20 self-care practices for complex trauma survivors
Trauma therapies, such as Attachment-Focused EMDR, are often essential to lead to a full recovery from complex trauma. Despite being highly effective, trauma therapies’ positive results are intensified and felt long after treatment termination when combined with a diverse plan of self-care practices. Here are 20 self-care practices for complex trauma survivors to help you promote and maintain mental/emotional, physical and relational wellbeing:
- Get enough sleep: practice good sleep hygiene and prioritise sleep to feel re-energised and less reactive.
- Eat healthily: choose wholefoods and avoid the ones which are rich in refined carbohydrates (white pasta, bread, etc), caffeine and smoking, and lower alcohol consumption to help reduce anxiety.
- Exercise or do physical activity regularly: do yoga, Pilates, start running or brisk walking, join a gym, or have dance lessons to get that endorphin kick and prevent depression.
- Socialise: avoid isolation – which could also make you more prone to having depression – by meeting up with friends while also trying to make new ones.
- Practice good personal hygiene: shower daily, keep your nails, hair and teeth clean and wash your hands after using the toilet.
- Get things done: commit to completing tasks you have been putting off to regain a sense of competence and self-efficacy
- Have fun: remind yourself to do fun things and be with people that make you feel good
- Spend time in nature: go for hikes, even if short ones, or for long drives in the countryside to declutter your mind and reduce arousal
- Do something different: practice an activity that makes you feel a bit uncomfortable or out of your comfort zone to stimulate cognition (memory, attention and perception)
- Try out alternative medicine to treat seemingly unsolvable aches and pains: book an acupuncture, massage, aromatherapy, Rolfing, craniosacral or chiropractic session
- Take a break from social media: read a book, listen to music, or try sitting still and connecting with your surroundings instead of dissociating from it while staring at a screen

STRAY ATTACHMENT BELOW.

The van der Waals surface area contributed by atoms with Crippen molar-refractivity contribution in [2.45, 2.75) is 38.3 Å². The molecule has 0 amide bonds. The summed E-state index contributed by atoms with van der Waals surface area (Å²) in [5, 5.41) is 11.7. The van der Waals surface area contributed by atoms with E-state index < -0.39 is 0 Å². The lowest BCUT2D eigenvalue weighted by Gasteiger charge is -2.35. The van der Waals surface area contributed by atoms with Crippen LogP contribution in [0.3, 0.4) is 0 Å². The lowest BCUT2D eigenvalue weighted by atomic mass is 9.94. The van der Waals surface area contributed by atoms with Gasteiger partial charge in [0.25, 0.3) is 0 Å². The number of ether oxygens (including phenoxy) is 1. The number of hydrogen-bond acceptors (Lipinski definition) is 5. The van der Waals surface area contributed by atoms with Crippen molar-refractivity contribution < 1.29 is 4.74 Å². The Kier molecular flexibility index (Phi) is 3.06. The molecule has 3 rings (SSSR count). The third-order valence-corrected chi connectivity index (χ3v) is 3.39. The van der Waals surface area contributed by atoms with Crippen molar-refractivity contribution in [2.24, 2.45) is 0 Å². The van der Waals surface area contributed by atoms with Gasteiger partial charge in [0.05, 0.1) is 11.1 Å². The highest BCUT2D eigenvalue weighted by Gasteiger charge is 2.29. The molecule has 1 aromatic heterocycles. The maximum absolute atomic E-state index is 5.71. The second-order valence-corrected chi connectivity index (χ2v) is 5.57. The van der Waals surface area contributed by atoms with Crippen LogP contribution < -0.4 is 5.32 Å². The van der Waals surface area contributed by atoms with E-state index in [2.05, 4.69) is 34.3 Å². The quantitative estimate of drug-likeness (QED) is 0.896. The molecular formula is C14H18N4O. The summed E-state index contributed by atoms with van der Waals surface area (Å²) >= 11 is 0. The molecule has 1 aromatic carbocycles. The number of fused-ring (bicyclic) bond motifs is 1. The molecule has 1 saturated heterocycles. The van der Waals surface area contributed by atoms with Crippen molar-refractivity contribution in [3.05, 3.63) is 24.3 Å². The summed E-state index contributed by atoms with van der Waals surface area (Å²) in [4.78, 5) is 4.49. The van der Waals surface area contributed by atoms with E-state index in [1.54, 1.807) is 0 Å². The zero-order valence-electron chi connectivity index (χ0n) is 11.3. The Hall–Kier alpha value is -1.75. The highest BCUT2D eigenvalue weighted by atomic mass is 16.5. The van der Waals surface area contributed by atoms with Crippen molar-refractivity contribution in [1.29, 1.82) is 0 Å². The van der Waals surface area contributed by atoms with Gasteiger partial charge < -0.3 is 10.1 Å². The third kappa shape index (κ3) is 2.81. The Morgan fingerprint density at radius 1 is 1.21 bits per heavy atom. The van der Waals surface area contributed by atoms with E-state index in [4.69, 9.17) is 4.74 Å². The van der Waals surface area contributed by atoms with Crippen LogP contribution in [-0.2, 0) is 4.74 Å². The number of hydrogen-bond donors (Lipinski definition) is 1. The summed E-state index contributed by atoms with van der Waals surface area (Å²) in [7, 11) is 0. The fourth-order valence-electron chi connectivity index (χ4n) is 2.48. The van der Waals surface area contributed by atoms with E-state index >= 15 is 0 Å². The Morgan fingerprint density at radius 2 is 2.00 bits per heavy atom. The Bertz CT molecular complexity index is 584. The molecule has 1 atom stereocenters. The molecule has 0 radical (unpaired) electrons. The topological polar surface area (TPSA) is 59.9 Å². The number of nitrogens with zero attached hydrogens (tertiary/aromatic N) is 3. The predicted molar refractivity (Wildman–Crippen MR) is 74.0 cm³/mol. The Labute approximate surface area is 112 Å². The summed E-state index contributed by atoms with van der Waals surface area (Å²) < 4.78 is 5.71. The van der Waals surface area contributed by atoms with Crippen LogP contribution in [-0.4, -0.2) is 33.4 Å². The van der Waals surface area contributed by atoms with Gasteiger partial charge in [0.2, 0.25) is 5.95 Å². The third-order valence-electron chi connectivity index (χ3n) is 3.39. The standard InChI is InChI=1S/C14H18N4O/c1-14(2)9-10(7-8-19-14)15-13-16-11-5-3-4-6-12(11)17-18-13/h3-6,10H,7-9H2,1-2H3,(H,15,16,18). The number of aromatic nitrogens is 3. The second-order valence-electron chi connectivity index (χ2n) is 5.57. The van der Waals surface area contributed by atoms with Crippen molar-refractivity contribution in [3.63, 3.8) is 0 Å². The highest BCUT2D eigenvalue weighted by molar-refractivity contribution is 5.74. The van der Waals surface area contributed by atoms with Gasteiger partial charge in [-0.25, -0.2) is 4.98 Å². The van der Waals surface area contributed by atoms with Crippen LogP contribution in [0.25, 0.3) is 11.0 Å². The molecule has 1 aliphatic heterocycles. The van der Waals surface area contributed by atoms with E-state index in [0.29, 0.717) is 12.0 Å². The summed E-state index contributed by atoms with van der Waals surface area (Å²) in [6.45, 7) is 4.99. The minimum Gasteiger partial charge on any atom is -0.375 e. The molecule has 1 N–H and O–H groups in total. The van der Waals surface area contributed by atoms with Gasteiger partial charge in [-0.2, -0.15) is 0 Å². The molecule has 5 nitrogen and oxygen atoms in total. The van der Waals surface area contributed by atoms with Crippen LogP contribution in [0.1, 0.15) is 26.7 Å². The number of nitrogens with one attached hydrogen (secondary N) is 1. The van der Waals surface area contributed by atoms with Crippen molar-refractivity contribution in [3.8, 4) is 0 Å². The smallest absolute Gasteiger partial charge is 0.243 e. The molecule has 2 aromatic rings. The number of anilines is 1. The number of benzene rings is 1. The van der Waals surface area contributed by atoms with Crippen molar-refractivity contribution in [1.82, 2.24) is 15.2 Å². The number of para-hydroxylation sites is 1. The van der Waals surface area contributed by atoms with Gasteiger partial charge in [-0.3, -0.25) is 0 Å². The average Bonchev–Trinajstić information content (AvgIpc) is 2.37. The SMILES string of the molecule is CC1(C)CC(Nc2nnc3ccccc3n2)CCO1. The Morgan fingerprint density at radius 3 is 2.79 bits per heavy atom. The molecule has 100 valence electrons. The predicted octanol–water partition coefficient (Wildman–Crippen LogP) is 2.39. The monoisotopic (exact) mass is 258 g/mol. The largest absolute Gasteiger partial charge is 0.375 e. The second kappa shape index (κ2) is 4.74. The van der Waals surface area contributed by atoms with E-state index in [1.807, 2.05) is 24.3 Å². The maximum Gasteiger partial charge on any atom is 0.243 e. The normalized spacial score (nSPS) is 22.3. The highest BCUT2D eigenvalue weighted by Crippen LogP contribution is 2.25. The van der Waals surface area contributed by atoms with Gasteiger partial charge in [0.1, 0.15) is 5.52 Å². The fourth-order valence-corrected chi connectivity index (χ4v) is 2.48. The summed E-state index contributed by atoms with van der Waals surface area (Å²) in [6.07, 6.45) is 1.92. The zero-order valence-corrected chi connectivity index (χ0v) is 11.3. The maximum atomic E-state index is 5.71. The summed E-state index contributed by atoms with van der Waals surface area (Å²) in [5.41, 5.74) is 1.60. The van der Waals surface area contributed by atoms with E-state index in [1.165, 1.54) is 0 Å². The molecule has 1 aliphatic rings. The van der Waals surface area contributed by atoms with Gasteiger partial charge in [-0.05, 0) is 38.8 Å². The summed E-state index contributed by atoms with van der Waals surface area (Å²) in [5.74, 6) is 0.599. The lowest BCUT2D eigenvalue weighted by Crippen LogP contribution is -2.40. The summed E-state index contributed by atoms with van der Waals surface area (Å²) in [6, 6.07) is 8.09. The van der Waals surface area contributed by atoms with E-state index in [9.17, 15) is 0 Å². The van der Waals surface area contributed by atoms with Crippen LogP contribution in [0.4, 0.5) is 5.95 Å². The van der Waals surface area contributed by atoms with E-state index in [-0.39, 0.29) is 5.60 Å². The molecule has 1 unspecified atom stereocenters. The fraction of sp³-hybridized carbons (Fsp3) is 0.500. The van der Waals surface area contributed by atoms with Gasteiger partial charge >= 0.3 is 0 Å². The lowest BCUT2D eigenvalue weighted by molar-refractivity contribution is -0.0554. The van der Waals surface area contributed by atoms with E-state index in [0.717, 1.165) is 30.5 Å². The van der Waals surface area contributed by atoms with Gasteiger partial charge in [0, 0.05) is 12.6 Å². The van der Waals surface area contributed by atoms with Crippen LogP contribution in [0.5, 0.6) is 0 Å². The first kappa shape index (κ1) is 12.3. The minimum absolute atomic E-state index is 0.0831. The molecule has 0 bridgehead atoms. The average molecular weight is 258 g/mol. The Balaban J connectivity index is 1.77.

- Be selective with what you watch and read: avoid watching the news or films and documentaries that trigger you. Go for content that leads to laughter, loving feelings and pleasure over fear and anger.
- Allow yourself to take a break: listen to your body and respect its need for relaxation. Do not keep putting off making a doctor’s appointment when needed.
- Reduce screen time: limit phone and computer use to certain times of the day. Do not touch your mobile phone 2 hours before bedtime if you suffer from sleep disturbances.
- Do grief work: take time to sit down somewhere private to cry and feel angry about what you are going through or were submitted to when growing up.
- Meditate and do breathing exercises: ground yourself by sitting down and focusing on your breathing.
- Do affirmations: practice positive brainwashing by listening to affirmations that target your insecurities and vulnerabilities daily.
- Listen to and believe in your feelings to honour your boundaries: choose to believe in what you feel and say no more often.
- Reduce dramatically or cut contact with individuals that have a negative effect on you: favour spending time with people who accept, listen and support you.
- Do not allow your trauma history to define you: work on changing your narrative in a way that highlights your resilience, inner strength and post-traumatic growth.
To develop a healthy and enjoyable self-care routine, make it your own. Choose practices with which you identify or feel in the mood to try out. Then, practice at least one of them daily. Show true love for yourself by creating a habit of making time for healing and personal growth – especially when you are not feeling well – to regain a sense of wholeness and connection and lead a pleasant, enjoyable life.